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Diana Death Inquest Resumes in London

Diana Death Inquest Resumes in London

The British inquest into Princess Diana's death in a 1997 car crash in Paris resumed Monday with a plea from her sons that conclusions be reached quickly reports AP.

"It is their desire that the inquest should not only be open, fair and transparent but that it should move swiftly to a conclusion," according to a letter from Jamie Lowther-Pinkerton, private secretary to the princes, which was read at the opening session.

Diana, 36, and Dodi Fayed , 42, were killed along with chauffeur Henri Paul when their Mercedes crashed in the Pont d'Alma tunnel in on Aug. 31, 1997. The only survivor, bodyguard Trevor Rees-Jones, was badly hurt.

Fayed's father, Mohamed al Fayed has accused the queen's husband, Prince Philip, of orchestrating a plot to murder Diana and Fayed. A police inquiry published last year concluded that there was no murder conspiracy, and that the deaths were accidental.

A two-year French investigation had already come to that conclusion, but under British law an inquest is needed formally to determine the cause of death when someone dies unnaturally.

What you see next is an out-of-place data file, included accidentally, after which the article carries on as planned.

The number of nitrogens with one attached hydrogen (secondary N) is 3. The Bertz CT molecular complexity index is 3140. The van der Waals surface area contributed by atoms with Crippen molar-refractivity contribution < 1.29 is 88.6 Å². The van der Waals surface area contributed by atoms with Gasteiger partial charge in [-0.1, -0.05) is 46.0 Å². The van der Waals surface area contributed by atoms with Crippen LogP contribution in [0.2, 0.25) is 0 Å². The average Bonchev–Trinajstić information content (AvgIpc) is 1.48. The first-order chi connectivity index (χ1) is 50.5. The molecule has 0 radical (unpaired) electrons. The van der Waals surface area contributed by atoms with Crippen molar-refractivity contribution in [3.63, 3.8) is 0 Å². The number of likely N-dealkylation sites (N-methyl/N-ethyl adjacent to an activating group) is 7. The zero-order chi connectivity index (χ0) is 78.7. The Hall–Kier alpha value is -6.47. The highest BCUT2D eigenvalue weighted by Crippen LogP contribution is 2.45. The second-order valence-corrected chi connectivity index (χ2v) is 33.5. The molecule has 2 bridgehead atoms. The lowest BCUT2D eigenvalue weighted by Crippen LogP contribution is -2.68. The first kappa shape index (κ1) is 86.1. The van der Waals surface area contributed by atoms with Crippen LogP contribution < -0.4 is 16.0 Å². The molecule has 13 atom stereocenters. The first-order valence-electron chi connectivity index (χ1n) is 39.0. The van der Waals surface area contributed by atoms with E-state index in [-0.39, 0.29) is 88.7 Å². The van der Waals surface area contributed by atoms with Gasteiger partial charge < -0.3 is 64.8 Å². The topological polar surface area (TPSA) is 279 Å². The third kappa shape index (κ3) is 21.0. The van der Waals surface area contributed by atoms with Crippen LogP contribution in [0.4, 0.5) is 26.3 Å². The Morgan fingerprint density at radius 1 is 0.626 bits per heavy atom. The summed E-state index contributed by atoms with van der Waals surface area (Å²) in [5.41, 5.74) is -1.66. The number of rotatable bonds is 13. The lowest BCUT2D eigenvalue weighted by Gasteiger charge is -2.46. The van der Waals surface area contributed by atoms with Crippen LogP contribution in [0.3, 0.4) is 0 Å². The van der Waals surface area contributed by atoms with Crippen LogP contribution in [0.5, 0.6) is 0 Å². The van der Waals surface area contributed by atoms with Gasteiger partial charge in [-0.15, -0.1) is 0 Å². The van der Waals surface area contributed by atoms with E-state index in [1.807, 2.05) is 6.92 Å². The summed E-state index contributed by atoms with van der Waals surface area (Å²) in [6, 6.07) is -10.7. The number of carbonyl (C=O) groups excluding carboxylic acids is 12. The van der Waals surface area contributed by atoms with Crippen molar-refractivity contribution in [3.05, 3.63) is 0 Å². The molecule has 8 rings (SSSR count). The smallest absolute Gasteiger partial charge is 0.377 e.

Al Fayed rejected Stevens' report, calling it a cover-up.

"For nine years I have fought against overwhelming odds and monstrous official obstructions. I will not stop now in my quest for the truth," he said in a statement.

In the decade since the accident, a host of conspiracy theories has flourished suggesting the couple were murdered because their relationship embarrassed the royal family.

Baroness Elizabeth Butler-Sloss, a retired senior judge and member of the House of Lords, presided at the preliminary hearings at the Royal Courts of Justice, which concentrated on procedural issues. She ruled that all sessions would be open to the public, and that the deaths of Diana and her friend Dodi Fayed would be examined together.

Queen Elizabeth II sided with Fayed's father, Mohamed al Fayed, in urging that a jury- if called- should be made up of members of the general public. Because Diana was buried as a royal, normally an inquest jury would be made up of royal household members.

In a letter to the court, the queen's lawyer, Sir John Nutting, said a royal jury should be avoided "to avoid any appearance of bias in consideration of the issues which such an inquest would be bound to consider." Butler-Sloss concurred.

Diana's former private secretary, Patrick Jephson, said Monday that he hoped the inquest would put an end to conspiracy theories.

"At its best the inquest will show us that this sad matter is now settled and that we can concentrate on remembering the princess in an entirely positive light as Princes William and Harry obviously want us to," Jephson told British Broadcasting Corp. radio.













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